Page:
Consumers of commercial cloud Infrastructure-as-a-Service solutions need methods to manage their cloud-based assets. One method employs Bastion Hosts – secure jump boxes that provide remote access to your environment while limiting attack surface. I’ve typically employed a Linux VM for this task, hardened and configured for the single purpose of accessing the environment via ssh. Azure now has in preview the Azure Bastion. It is positioned as a Platform-as-a-Service (PaaS) resource for securely accessing virtual machines in your Azure environment. Let’s take a look at deployment and usage of Azure Bastion (preview) and compare to roll-your-own Linux server bastion hosts.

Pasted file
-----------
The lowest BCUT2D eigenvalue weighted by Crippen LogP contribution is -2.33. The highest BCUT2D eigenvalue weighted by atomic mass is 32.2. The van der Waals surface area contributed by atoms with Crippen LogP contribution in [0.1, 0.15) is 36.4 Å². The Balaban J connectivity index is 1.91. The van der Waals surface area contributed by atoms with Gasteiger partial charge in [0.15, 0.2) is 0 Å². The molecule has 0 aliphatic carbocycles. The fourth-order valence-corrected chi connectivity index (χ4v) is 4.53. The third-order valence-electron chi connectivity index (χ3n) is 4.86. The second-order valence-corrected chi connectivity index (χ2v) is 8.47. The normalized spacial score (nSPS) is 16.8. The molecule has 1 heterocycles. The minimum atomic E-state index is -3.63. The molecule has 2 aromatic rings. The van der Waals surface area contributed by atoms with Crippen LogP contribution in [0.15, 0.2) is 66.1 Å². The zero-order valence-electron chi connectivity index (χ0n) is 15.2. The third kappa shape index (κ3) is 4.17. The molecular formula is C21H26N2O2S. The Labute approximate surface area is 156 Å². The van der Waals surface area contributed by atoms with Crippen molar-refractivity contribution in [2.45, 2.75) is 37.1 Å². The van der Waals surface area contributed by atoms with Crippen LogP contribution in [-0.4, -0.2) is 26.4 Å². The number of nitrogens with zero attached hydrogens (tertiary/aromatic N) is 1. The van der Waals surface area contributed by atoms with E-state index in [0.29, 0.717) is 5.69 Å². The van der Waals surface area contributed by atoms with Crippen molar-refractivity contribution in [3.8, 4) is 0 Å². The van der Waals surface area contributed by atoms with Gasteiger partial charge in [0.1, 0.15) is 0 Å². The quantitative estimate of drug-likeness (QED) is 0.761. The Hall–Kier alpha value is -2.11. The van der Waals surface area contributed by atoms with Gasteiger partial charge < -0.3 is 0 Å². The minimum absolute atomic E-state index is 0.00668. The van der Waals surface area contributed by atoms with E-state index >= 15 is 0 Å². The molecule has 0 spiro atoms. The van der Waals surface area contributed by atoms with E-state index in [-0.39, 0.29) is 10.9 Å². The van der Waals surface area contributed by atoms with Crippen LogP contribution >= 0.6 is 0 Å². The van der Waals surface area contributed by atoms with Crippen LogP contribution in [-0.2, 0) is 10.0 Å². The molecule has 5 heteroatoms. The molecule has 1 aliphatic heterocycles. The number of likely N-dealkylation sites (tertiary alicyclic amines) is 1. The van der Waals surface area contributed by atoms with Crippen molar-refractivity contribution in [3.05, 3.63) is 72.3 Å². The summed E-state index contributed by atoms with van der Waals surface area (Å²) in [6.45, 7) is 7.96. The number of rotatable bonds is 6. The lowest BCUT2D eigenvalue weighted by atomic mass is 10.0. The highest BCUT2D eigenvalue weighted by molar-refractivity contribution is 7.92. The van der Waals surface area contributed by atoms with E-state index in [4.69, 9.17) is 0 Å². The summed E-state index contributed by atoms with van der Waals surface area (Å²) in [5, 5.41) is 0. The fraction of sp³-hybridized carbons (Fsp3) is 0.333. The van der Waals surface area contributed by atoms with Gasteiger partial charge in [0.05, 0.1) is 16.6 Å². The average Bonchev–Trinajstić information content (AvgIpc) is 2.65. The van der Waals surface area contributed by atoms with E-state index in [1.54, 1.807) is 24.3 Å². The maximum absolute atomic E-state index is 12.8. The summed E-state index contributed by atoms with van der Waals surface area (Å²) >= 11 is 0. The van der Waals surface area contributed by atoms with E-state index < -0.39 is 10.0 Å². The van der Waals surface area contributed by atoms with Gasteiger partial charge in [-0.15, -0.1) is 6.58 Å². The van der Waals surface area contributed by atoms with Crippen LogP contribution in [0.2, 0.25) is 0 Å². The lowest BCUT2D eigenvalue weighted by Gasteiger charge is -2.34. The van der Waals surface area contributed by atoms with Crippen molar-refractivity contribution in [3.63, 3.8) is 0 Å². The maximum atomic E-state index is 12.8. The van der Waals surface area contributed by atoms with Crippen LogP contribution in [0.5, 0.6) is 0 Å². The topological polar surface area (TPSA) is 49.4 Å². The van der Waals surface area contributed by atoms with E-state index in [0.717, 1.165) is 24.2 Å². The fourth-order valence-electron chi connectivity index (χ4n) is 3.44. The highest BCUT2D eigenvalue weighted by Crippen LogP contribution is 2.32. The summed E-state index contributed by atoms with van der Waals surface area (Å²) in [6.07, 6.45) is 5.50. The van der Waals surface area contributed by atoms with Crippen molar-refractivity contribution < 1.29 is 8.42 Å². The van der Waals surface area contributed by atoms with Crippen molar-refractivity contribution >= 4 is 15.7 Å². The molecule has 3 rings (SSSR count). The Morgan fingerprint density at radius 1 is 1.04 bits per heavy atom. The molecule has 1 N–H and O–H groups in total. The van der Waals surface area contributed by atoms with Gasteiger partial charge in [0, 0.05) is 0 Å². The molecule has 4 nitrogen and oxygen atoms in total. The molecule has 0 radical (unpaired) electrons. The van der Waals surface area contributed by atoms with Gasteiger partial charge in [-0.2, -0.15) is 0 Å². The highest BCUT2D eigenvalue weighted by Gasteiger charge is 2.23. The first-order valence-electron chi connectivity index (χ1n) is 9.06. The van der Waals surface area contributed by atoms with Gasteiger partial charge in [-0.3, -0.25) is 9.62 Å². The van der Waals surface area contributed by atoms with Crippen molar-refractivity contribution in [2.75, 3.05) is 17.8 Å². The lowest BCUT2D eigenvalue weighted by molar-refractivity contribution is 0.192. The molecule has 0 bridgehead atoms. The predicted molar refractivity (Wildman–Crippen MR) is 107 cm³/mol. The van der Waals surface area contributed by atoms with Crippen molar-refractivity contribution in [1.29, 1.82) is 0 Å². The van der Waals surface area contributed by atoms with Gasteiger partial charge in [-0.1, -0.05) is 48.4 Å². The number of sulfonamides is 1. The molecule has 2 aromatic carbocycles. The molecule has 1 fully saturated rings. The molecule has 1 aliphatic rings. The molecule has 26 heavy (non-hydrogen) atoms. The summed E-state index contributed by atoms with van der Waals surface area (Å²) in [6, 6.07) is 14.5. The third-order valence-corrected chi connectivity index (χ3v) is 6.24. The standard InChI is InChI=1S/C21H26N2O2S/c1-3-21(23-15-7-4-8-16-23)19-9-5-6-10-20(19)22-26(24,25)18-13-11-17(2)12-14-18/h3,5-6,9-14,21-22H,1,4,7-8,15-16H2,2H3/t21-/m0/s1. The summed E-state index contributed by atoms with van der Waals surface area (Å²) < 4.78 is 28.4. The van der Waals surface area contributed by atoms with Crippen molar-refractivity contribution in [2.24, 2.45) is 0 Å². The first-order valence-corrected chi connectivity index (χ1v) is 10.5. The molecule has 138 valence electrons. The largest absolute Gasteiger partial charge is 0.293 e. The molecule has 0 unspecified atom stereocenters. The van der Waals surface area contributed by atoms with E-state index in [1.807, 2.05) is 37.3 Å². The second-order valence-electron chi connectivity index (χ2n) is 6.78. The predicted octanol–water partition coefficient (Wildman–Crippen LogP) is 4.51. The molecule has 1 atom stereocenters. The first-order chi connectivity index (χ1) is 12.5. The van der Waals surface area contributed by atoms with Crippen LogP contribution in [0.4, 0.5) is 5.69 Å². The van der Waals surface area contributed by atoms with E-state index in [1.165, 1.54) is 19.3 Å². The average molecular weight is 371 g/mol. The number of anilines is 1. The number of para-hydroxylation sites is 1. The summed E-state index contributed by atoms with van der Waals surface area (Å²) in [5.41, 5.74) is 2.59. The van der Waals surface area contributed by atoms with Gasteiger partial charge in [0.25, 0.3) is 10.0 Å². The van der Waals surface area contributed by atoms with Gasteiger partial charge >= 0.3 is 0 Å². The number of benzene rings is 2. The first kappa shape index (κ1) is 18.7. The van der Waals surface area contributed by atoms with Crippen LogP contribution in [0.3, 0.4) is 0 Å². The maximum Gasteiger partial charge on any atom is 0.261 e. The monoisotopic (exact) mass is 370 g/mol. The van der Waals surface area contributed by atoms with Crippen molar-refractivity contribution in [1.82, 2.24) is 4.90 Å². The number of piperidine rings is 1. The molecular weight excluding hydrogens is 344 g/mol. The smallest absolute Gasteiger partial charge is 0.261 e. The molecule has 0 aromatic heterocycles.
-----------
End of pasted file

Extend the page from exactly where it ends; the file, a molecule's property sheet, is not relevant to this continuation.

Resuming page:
I’ve been reading more into Azure security lately and explored the topic of Azure Stored Access Policies. These addressed issues inherent in ad hoc Shared Access Signatures and were a tool I wanted in my knowledge base. Available documentation on the Stored Access Policies was good as far as discussing their need and how to create them, but quite lean on actually implementing them. I finally learned that implementing Stored Access Policies requires a method other than Azure Portal but they are quite simple to deploy.